Boost C++ Libraries of the most highly regarded and expertly designed C++ library projects in the world. Herb Sutter and Andrei Alexandrescu, C++ Coding Standards


Relational operators

Type optional<T> is EqualityComparable whenever T is EqualityComparable. Two optional objects containing a value compare in the same way as their contained values. The uninitialized state of optional<T> is treated as a distinct value, equal to itself, and unequal to any value of type T:

boost::optional<int> oN = boost::none;
boost::optional<int> o0 = 0;
boost::optional<int> o1 = 1;

assert(oN != o0);
assert(o1 != oN);
assert(o0 != o1);
assert(oN == oN);
assert(o0 == o0);

The converting constructor from T as well as from boost::none implies the existence and semantics of the mixed comparison between T and optional<T> as well as between none_t and optionl<T>:

assert(oN != 0);
assert(o1 != boost::none);
assert(o0 != 1);
assert(oN == boost::none);
assert(o0 == 0);

This mixed comparison has a practical interpretation, which is occasionally useful:

boost::optional<int> choice = ask_user();
if (choice == 2)

In the above example, the meaning of the comparison is 'user chose number 2'. If user chose nothing, he didn't choose number 2.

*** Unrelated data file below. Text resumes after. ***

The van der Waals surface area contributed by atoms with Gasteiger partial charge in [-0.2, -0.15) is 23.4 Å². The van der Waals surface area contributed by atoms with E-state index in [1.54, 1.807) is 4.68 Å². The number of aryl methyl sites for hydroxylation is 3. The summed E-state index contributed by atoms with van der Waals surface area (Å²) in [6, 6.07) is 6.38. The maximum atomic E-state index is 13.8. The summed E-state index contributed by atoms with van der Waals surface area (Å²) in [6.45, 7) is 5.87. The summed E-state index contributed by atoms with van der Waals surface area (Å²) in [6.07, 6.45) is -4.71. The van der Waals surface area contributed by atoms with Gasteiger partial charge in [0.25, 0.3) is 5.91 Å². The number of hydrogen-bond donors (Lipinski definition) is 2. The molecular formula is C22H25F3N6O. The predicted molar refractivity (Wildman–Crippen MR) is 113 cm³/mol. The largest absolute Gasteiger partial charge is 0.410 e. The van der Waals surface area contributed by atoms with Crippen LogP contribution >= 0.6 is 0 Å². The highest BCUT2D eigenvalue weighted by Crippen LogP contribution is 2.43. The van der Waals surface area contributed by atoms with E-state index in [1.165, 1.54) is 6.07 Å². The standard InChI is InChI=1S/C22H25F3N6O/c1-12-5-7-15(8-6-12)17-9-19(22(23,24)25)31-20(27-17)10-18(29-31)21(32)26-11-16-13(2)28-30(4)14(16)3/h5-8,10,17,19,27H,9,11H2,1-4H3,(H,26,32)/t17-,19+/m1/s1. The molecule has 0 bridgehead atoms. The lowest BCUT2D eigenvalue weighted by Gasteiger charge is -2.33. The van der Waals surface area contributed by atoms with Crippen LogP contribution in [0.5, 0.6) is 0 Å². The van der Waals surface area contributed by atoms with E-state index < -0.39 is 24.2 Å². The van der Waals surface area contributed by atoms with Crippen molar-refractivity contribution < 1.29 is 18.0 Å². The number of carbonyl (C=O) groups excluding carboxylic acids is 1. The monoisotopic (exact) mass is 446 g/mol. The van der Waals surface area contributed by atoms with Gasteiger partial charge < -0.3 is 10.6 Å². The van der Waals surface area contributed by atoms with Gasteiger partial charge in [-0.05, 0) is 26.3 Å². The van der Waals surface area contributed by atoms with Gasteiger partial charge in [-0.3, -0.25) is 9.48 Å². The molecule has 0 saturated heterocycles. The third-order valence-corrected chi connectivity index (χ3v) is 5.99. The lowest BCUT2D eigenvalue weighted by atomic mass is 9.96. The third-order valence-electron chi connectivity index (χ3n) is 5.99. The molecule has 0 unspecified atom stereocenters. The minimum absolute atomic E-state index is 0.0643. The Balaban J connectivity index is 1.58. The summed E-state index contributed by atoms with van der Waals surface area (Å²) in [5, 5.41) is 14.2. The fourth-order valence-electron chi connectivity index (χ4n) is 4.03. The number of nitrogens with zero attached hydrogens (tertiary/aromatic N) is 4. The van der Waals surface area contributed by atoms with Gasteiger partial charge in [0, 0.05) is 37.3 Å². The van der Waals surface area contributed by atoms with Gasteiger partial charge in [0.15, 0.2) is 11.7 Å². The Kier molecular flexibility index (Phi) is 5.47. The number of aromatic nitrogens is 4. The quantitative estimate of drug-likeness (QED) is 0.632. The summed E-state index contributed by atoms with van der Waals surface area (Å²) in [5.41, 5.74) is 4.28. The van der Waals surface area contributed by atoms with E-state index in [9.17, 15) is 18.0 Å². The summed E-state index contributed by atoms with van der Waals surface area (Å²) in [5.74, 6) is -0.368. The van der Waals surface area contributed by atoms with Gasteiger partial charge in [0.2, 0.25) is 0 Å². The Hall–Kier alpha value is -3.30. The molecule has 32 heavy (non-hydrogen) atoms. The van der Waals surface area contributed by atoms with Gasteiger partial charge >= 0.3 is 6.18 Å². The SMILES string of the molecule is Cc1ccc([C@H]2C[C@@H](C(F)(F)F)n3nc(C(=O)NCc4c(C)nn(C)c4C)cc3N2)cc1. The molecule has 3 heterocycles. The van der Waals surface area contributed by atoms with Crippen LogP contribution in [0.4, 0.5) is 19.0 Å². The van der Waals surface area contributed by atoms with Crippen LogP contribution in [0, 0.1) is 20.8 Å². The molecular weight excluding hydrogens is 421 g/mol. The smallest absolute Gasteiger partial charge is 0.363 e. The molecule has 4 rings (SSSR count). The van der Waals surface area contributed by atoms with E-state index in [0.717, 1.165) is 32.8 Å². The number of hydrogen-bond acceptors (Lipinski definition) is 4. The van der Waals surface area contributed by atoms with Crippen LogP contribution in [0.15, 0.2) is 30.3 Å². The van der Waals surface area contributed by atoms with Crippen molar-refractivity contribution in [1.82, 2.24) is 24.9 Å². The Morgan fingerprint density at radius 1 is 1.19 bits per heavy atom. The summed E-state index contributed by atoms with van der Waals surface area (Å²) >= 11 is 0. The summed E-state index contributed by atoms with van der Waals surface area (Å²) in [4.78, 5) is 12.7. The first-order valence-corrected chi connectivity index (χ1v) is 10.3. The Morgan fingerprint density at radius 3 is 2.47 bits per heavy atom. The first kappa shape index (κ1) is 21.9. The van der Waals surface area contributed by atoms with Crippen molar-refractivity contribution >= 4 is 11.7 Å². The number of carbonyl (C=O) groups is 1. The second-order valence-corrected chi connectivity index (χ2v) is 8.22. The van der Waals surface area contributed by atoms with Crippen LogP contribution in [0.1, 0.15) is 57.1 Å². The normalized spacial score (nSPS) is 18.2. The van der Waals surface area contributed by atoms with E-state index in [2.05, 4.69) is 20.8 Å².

In case where optional<T> is compared to none, it is not required that T be EqualityComparable.

In a similar manner, type optional<T> is LessThanComparable whenever T is LessThanComparable. The optional object containing no value is compared less than any value of T. To illustrate this, if the default ordering of size_t is {0, 1, 2, ...}, the default ordering of optional<size_t> is {boost::none, 0, 1, 2, ...}. This order does not have a practical interpretation. The goal is to have any semantically correct default ordering in order for optional<T> to be usable in ordered associative containers (wherever T is usable).

Mixed relational operators are the only case where the contained value of an optional object can be inspected without the usage of value accessing function (operator*, value, value_or).